US group studies potential war crimes by Myanmar military
WASHINGTON (AFP) — An independent US group is to carry out unprecedented studies to determine whether Myanmar’s military rulers, accused of rampant human rights abuses, have committed international crimes.
The Center for Constitutional Democracy at Indiana University’s school of law said it would launch the research based on anecdotal evidence of “severe mistreatment” of marginalized ethnic groups by the junta.
“At this stage of the project, I can’t honestly say that there are international crimes,” the center’s executive director, David Williams, told AFP by telephone.
“What I can say is there may be, and part of our goal would be to gather the evidence and try to come out with some objective conclusions about whether there are or not,” he said.
The center’s goal, he said, was to make focused research “in areas where perhaps it is most likely that international crimes were committed.”
Only the Hague-based International Criminal Court (ICC) can determine whether international crimes, such as war crimes and crimes against humanity, have been committed by any individual or group.
So far, Williams said, there has been no institutional focus on possible international crimes committed by Myanmar’s junta, which imposed a bloody crackdown of pro-democracy protests in September earning global condemnation.
The crackdown — according to United Nations figures — left 31 people dead and 74 others missing, and resulted in thousands of arrests.
The military rulers had also come under international fire and were called “heartless” by some humanitarian groups for initially not allowing foreign aid when a cyclone left 138,000 people dead or missing in May.
Myanmar also houses more than 2,100 political prisoners, including democracy icon and Nobel peace prize winner Aung San Suu Kyi, who has spent more than 12 of the last 18 years under house arrest.
Williams said that although the ICC had not initiated any study on the military junta’s record so far, “ours might be a good place for them to get started.
“It might help the various investigators know where to go and what allegations to examine and so forth,” he said.
When asked whether in his personal opinion some of the junta’s actions could be deemed as international crimes, Williams said: “What I might be able to say is that it looks to me, in my professional opinion, like there is a good chance that it is.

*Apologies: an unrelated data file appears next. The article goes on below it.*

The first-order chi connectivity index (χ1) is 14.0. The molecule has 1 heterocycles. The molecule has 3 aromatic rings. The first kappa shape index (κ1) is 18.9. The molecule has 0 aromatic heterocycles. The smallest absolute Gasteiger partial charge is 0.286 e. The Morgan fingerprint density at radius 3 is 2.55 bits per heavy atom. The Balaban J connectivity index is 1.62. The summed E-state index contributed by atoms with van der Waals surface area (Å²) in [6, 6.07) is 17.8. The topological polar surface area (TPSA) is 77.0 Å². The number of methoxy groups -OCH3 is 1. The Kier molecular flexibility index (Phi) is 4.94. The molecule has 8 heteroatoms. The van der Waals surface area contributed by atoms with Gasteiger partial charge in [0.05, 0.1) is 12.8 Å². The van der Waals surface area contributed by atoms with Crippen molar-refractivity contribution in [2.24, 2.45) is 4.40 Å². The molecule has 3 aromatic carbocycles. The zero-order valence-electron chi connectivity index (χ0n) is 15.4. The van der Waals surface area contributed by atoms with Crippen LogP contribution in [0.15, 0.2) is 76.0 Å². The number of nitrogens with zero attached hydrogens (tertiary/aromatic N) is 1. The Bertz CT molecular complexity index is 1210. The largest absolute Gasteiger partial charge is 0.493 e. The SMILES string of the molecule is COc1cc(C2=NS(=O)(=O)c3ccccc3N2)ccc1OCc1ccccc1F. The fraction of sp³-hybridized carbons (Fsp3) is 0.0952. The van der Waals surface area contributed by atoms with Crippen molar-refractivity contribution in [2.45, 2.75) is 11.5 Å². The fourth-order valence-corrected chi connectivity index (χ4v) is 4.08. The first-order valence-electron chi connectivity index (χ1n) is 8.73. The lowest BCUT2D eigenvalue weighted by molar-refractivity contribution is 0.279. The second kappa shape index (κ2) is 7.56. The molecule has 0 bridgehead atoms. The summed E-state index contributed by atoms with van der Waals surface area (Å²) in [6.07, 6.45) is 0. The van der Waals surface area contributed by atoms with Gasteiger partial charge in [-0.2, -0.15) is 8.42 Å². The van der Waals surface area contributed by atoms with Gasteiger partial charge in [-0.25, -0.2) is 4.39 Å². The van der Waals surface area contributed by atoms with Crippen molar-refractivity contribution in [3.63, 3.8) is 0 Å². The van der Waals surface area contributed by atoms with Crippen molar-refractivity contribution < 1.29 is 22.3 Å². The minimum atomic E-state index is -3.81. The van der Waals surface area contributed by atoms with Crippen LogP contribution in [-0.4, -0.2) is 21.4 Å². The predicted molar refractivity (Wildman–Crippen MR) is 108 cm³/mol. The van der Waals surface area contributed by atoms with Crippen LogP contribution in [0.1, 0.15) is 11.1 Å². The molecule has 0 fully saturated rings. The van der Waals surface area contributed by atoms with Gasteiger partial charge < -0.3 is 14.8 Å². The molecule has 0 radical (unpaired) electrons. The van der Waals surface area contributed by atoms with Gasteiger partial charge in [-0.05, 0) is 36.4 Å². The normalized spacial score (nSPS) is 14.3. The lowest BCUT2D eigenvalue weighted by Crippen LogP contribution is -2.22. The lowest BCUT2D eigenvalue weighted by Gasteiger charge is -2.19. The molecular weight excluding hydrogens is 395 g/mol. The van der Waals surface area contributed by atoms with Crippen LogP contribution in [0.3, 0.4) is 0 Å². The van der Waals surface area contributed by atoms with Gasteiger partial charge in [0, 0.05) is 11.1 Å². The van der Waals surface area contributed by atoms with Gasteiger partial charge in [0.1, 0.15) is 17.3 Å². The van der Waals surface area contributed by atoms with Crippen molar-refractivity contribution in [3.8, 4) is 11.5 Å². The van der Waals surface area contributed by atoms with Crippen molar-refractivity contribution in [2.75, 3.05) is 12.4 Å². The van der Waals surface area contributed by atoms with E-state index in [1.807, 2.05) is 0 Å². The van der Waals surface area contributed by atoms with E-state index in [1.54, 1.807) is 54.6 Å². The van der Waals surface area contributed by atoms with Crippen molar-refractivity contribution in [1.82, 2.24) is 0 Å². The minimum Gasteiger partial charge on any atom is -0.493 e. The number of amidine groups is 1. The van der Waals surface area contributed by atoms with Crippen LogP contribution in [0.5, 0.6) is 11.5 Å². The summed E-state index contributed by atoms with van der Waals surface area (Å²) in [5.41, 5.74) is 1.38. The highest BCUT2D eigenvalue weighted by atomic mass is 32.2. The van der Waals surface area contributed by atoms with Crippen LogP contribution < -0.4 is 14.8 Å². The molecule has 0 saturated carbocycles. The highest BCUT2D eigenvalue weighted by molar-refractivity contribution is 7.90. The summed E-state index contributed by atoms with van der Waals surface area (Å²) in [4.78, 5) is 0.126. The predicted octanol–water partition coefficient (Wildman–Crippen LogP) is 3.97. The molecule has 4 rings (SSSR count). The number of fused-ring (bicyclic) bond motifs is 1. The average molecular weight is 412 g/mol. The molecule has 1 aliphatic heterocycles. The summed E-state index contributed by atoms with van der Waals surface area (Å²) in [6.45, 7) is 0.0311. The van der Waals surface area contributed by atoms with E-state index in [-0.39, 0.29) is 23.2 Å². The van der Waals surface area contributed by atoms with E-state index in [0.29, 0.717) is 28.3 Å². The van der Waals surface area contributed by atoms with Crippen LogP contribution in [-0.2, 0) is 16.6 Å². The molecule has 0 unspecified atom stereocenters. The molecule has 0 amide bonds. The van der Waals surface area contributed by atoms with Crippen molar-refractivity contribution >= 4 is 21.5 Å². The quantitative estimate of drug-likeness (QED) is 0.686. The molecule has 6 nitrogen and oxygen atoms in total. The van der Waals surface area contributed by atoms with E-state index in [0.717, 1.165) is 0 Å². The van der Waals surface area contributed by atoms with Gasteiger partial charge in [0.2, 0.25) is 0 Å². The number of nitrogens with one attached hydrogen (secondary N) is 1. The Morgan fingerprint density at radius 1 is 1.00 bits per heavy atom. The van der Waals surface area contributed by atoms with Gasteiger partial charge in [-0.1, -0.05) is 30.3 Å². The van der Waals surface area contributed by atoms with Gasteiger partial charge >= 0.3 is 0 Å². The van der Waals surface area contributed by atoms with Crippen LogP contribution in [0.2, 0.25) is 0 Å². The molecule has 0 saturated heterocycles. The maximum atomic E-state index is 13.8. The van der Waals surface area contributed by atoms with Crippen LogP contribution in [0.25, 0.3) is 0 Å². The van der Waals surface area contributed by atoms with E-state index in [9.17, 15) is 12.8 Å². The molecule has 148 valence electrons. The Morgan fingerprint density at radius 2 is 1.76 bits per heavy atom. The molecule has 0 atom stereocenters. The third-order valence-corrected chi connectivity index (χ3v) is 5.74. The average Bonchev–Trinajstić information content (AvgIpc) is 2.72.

“And it makes sense therefore to bring a prosecution because there is enough evidence that a court should be able to see it.”
The university group’s staff had been for the last six years helping ethnic groups inside Myanmar — at their request — draw up constitutional reforms in their struggle to win greater freedom and rights.
Law professor Williams had smuggled himself into Myanmar on various occasions and worked on constitutional reforms with the Karen ethnic group, fighting the government since 1947 in the world’s longest running civil war.
“I am hearing endless stories about how the military government is murdering villagers, it’s blowing up rice paddies so that they dry out, it’s setting fires to villages, it’s laying mines in those villages so that when the people come back some of them get blown up,” he said.
“The result is that they have to move often to hills and find a new place to build a village and start growing rice. That means in a relatively short period of time there is famine because old rice paddies have to be abandoned.”
Williams said while he did not witness the Myanmar military units attacking the Karen guerilla resistance units, he saw “evidence of the military going after the civilian population.
“That’s just the tip of the iceberg in itself and that doesn’t constitute conclusive evidence of an international crime but it makes you think,” he said.